The dollar amount of the tax reduction will vary among homeowners depending upon the local property tax rate, the home's value, and the amount of the exemption. Table 1 provides examples of how Referendum E reduces property taxes based on the average statewide property tax rate and the current exemption level.

Who qualifies for the tax reduction? Homeowners who have served on active duty in the U.S. Armed Forces and are rated 100-percent permanently disabled by the federal government due to a service-connected disability qualify for the tax reduction in Referendum E. Colorado National Guard members injured while serving in the U.S. Armed Forces also qualify. Veterans are rated 100-percent permanently disabled when a mental or physical injury makes it impossible for the average person to hold a job and the disability is lifelong. Nationally, less than one percent of veterans have a 100-percent permanent disability rating. About 2,200 veterans are expected to qualify for the property tax reduction in Colorado.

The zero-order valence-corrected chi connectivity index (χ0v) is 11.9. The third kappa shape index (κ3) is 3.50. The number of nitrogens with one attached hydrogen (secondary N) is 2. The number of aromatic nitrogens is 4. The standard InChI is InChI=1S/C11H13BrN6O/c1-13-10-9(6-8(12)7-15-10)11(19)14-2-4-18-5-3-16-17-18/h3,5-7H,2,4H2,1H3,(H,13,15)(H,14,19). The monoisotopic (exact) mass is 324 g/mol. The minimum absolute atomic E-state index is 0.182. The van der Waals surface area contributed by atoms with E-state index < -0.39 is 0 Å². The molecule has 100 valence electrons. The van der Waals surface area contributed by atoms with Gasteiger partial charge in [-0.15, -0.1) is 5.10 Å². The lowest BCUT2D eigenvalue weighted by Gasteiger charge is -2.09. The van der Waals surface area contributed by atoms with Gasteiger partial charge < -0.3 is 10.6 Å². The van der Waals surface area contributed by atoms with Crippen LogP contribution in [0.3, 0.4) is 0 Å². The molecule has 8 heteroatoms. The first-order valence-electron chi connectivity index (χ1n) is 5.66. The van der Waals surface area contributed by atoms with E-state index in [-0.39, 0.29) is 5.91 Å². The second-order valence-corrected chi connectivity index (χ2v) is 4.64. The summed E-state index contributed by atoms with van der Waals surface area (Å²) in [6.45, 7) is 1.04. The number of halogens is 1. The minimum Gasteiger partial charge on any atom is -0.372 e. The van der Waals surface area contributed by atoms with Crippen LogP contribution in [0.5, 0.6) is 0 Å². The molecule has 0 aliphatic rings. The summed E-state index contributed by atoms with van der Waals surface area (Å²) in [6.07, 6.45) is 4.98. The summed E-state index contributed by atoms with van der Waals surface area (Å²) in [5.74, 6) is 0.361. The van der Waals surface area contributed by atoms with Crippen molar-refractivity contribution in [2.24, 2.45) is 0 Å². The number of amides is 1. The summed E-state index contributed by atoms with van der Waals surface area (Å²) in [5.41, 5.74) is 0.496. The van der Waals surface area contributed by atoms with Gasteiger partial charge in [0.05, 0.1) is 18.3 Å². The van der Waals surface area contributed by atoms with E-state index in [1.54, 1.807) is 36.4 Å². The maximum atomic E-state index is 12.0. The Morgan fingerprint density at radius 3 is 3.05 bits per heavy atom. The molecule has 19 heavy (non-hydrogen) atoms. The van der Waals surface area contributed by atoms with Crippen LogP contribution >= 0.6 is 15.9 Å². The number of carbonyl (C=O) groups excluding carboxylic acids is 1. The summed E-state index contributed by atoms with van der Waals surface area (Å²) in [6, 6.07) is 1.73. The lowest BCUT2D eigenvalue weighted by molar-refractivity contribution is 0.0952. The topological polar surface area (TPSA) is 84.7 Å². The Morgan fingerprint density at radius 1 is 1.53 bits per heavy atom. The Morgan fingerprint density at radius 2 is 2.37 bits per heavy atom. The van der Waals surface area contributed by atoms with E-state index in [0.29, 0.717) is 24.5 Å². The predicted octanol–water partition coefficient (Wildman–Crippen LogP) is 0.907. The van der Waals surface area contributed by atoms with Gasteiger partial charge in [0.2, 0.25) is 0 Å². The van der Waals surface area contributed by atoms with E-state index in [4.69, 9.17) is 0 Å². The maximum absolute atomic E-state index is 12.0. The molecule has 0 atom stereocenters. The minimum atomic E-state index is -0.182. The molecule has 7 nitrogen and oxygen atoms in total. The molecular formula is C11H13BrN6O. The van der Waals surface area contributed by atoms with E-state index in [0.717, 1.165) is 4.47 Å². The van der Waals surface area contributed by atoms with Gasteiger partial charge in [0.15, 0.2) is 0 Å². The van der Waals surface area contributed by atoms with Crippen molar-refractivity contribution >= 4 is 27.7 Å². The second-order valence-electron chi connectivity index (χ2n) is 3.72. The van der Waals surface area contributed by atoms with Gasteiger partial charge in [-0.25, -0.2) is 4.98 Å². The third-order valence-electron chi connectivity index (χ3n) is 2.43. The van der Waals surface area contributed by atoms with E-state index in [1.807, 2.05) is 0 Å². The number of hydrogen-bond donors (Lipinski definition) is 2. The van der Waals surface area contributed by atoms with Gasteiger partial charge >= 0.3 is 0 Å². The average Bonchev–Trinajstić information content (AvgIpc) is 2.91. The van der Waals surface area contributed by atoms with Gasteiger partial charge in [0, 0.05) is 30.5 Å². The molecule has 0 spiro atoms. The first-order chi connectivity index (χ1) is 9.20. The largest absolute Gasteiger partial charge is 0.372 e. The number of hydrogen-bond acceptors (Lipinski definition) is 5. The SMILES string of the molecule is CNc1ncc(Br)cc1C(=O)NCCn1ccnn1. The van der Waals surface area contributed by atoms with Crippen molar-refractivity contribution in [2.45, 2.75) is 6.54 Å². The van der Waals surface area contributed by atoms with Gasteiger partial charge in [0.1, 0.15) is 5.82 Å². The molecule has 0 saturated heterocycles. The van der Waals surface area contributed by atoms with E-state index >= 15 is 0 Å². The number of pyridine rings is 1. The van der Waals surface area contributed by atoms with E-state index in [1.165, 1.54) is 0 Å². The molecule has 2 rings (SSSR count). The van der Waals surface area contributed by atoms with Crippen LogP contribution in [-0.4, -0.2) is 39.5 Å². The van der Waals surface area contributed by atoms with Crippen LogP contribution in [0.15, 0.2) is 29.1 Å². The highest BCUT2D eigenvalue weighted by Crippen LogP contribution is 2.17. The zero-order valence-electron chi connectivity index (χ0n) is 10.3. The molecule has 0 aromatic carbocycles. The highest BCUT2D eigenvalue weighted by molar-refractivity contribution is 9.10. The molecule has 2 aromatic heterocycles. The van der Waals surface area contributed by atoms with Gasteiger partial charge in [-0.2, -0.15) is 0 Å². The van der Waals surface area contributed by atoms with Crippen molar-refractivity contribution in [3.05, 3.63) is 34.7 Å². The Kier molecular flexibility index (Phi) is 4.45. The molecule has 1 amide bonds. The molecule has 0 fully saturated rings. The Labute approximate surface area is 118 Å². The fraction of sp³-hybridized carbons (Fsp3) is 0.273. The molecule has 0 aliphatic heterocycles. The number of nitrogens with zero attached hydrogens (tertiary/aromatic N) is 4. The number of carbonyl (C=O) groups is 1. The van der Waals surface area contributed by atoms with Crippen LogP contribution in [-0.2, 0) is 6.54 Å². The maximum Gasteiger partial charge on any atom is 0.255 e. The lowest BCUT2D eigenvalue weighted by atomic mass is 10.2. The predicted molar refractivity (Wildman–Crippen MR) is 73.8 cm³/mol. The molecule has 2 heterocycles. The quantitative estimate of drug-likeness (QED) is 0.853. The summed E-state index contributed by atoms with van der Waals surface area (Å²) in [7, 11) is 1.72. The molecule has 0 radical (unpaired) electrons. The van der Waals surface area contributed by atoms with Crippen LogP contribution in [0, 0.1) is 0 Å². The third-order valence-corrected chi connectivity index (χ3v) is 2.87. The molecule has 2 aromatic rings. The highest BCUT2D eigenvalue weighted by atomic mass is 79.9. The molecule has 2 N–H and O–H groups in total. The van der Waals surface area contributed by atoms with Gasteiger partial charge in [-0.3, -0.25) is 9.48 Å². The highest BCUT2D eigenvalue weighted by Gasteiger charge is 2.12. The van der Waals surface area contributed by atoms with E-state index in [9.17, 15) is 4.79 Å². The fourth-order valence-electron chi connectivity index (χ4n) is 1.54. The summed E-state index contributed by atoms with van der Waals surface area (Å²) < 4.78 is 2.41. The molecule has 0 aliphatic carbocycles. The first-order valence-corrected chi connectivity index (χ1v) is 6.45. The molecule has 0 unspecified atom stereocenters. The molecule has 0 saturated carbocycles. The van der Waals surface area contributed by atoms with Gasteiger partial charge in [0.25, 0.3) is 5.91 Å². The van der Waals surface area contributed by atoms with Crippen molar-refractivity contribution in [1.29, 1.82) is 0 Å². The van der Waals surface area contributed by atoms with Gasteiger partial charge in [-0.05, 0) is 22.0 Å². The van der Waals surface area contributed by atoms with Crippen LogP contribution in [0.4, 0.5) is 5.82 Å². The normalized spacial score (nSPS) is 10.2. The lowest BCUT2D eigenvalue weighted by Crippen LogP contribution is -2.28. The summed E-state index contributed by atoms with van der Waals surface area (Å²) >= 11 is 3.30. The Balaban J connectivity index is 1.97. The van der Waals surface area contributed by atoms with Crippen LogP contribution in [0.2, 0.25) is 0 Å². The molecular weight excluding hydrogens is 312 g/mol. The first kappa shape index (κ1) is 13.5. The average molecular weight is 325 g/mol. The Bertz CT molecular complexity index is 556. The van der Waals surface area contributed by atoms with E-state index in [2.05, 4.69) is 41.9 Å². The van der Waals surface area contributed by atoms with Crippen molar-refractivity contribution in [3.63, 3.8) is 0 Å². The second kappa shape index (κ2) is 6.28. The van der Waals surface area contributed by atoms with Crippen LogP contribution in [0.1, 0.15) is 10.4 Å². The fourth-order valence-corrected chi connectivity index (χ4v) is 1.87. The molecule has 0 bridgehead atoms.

What are the fiscal implications? Referendum E affects property taxes paid beginning in 2008. The average property tax savings for those who qualify will be about $466. The total reduction in property taxes is estimated to be about $1 million in the first year. The state is required to reimburse local governments for the reduction in property tax revenue resulting from Referendum E.

Fiscal impact

See also: Fiscal impact statement

The fiscal estimate provided by the Colorado Legislative Council said:


Referendum E increases state expenditures because it requires the state to reimburse local governments for reduced property tax collections. The state estimates that roughly 2,200 disabled veterans will qualify for the exemption and the average property tax reduction per veteran will be $466. Thus, the impact to the state will be slightly more than $1 million, beginning with the 2008 budget year.

Support

Supporters

Veterans For Referendum E was the group campaigning for this measure.

Arguments in favor

Supporters argued that:

  • "Colorado needs to do more to help veterans who have sacrificed their health for our nation and state. Many states offer a property tax reduction for disabled veteran homeowners, and six states do not require these veterans to pay any property taxes. Referendum E provides one way, at a modest cost, for Colorado to thank 100-percent permanently disabled veterans for their service."